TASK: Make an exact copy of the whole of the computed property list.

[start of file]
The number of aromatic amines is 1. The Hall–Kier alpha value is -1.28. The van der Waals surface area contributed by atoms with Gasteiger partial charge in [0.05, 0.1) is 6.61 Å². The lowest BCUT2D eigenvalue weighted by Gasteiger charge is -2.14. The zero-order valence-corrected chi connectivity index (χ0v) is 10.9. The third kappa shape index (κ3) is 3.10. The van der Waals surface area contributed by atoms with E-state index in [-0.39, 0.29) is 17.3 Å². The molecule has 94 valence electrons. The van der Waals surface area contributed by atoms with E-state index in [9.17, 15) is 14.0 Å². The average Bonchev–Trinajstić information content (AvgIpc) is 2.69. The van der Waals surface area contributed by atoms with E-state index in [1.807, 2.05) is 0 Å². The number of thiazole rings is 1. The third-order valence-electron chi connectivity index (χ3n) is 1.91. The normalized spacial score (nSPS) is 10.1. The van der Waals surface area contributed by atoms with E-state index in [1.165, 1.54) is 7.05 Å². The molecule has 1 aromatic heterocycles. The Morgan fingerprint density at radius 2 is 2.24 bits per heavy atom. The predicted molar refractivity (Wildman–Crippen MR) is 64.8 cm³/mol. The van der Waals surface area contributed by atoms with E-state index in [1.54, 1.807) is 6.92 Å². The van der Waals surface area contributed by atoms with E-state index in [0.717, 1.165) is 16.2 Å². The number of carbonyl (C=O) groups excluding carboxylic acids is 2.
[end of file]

The number of aromatic amines is 1. The Hall–Kier alpha value is -1.28. The van der Waals surface area contributed by atoms with Gasteiger partial charge in [0.05, 0.1) is 6.61 Å². The lowest BCUT2D eigenvalue weighted by Gasteiger charge is -2.14. The zero-order valence-corrected chi connectivity index (χ0v) is 10.9. The third kappa shape index (κ3) is 3.10. The van der Waals surface area contributed by atoms with E-state index in [-0.39, 0.29) is 17.3 Å². The molecule has 94 valence electrons. The van der Waals surface area contributed by atoms with E-state index in [9.17, 15) is 14.0 Å². The average Bonchev–Trinajstić information content (AvgIpc) is 2.69. The van der Waals surface area contributed by atoms with E-state index in [1.807, 2.05) is 0 Å². The number of thiazole rings is 1. The third-order valence-electron chi connectivity index (χ3n) is 1.91. The normalized spacial score (nSPS) is 10.1. The van der Waals surface area contributed by atoms with E-state index in [1.165, 1.54) is 7.05 Å². The molecule has 1 aromatic heterocycles. The Morgan fingerprint density at radius 2 is 2.24 bits per heavy atom. The predicted molar refractivity (Wildman–Crippen MR) is 64.8 cm³/mol. The van der Waals surface area contributed by atoms with E-state index in [1.54, 1.807) is 6.92 Å². The van der Waals surface area contributed by atoms with E-state index in [0.717, 1.165) is 16.2 Å². The number of carbonyl (C=O) groups excluding carboxylic acids is 2.